That set off alarms in my mind for last year I mentioned to a friend that we’d seen the last free election in the States. In my gloomy mind, I could see a crisis manufactured that would require the 2020 elections to be suspended “in the interests of national security” for the foreseeable future, which would leave the apprentice president in charge. Think it couldn’t happen?

Don’t forget the apprentice president seems to admire Hitler’s methods and some of his ideas and don’t forget Hitler used the Reichstag fire to postpone free elections in Germany until 1946. What will be the donald’s version of the Reichstag fire?

For those unsure of the reference to the Reichstag fire, a brief primer. One night, there was a fire at the Riechstag (think “Congress”). A Dutch immigrant, who was a Communist sympathizer, was arrested, tried and found guilty of the crime. Many people now believe he was framed and it was actually an inside job, the purpose of which was to bring in further restrictions on the populace and give an excuse to suspend elections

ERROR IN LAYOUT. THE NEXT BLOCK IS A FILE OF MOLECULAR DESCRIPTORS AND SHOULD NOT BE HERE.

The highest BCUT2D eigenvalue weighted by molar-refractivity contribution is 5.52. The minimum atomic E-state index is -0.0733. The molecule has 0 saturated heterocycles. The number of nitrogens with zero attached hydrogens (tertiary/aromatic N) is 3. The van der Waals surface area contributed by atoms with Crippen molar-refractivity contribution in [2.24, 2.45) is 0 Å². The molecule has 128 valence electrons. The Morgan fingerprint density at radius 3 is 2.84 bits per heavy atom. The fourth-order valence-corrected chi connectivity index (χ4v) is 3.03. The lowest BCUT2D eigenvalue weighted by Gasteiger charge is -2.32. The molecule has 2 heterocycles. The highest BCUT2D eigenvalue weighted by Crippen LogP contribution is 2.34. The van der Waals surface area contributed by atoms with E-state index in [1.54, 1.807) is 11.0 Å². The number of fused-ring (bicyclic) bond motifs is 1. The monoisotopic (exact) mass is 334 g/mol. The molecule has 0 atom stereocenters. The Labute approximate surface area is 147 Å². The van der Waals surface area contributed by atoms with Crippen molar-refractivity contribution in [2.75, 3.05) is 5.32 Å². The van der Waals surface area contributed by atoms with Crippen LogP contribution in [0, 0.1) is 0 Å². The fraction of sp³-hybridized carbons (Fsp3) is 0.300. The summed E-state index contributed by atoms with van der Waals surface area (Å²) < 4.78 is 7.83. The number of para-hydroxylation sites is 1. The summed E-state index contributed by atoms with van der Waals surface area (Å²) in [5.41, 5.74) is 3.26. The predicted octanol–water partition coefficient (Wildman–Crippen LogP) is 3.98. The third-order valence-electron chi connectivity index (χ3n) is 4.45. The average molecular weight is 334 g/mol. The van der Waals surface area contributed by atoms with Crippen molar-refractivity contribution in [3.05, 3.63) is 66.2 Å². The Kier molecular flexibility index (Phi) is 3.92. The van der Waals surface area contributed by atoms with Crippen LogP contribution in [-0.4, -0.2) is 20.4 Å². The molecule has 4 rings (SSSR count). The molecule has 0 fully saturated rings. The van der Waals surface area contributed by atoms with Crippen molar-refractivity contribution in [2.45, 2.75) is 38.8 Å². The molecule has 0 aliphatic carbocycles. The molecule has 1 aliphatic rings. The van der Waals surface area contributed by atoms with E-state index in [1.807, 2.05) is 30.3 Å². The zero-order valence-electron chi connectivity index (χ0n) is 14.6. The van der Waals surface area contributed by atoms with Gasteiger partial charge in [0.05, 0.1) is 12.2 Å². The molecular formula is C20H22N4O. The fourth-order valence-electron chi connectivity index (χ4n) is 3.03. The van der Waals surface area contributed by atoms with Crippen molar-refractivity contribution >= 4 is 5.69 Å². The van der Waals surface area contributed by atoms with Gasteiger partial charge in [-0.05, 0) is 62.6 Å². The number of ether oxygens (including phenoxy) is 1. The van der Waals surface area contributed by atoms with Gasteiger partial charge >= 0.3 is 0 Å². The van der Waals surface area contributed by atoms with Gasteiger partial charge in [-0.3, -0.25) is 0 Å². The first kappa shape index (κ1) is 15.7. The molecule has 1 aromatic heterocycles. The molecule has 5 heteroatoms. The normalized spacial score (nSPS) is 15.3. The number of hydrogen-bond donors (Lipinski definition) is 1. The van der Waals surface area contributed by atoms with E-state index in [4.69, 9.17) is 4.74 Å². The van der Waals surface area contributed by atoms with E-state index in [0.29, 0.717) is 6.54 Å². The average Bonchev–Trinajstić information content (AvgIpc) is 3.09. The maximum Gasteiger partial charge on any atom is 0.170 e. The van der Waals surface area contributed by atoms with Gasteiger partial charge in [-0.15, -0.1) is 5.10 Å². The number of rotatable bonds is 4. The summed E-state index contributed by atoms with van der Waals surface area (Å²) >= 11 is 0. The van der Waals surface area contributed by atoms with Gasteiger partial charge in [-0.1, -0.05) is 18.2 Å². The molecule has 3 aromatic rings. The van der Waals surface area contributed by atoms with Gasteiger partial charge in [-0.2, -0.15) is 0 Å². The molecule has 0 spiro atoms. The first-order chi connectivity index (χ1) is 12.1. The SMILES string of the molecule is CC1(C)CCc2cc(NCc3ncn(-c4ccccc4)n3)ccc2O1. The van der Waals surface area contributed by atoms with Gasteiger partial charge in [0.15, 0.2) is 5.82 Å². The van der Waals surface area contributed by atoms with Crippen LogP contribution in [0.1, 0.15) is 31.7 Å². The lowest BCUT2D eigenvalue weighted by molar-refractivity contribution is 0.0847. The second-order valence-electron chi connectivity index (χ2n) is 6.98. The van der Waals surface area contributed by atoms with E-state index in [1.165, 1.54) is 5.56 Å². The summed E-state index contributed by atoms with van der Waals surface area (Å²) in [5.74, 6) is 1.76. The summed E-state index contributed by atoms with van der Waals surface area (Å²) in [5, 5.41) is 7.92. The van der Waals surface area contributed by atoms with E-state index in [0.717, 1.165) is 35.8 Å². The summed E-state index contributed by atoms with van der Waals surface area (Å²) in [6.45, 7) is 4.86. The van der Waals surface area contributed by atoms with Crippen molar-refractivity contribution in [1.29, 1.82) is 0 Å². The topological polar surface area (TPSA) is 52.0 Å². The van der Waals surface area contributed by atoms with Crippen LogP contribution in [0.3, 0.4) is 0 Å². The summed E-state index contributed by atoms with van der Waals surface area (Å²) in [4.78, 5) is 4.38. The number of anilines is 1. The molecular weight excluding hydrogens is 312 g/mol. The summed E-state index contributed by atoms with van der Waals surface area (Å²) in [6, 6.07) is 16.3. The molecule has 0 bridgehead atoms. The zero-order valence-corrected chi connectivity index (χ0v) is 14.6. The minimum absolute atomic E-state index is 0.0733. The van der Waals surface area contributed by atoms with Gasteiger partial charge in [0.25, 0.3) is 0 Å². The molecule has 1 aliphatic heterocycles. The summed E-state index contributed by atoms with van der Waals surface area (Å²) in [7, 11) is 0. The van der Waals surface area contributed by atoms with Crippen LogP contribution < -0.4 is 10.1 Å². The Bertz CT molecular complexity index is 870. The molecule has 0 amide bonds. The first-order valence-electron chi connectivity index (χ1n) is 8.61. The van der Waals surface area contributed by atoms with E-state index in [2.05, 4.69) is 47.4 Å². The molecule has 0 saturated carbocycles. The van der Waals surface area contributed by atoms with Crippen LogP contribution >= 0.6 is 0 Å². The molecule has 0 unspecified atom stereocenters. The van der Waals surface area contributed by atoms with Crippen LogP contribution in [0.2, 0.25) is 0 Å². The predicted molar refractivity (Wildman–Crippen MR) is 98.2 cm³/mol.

Some historians have pointed out the donald has already followed some of the things Hitler did, such as demonizing the press (“fake news”); done his best to incite animosity toward immigrants; incite mistrust in the courts and law enforcement and marginalise certain religions. I might add, that even if he himself isn’t capable of engineering such an outcome himself, there are others inside and outside his administration who would gladly take such steps for him.

I really hope I’m wrong in my assessment, but I have a nagging feeling I’m right.

Cat.

Nice try, but no cigar

I found the following in an email account I had set up for a specific purpose. This account is not used for anything other than that purpose and since I wasn’t wearing my glasses when I set it up, I misspelled my name. No matter, Dr James still sent me this message.

Attn E-mail Address Owner,
Spam
Dr Kevin James <k_james90@>

Feb 5

Attn E-mail Address Owner,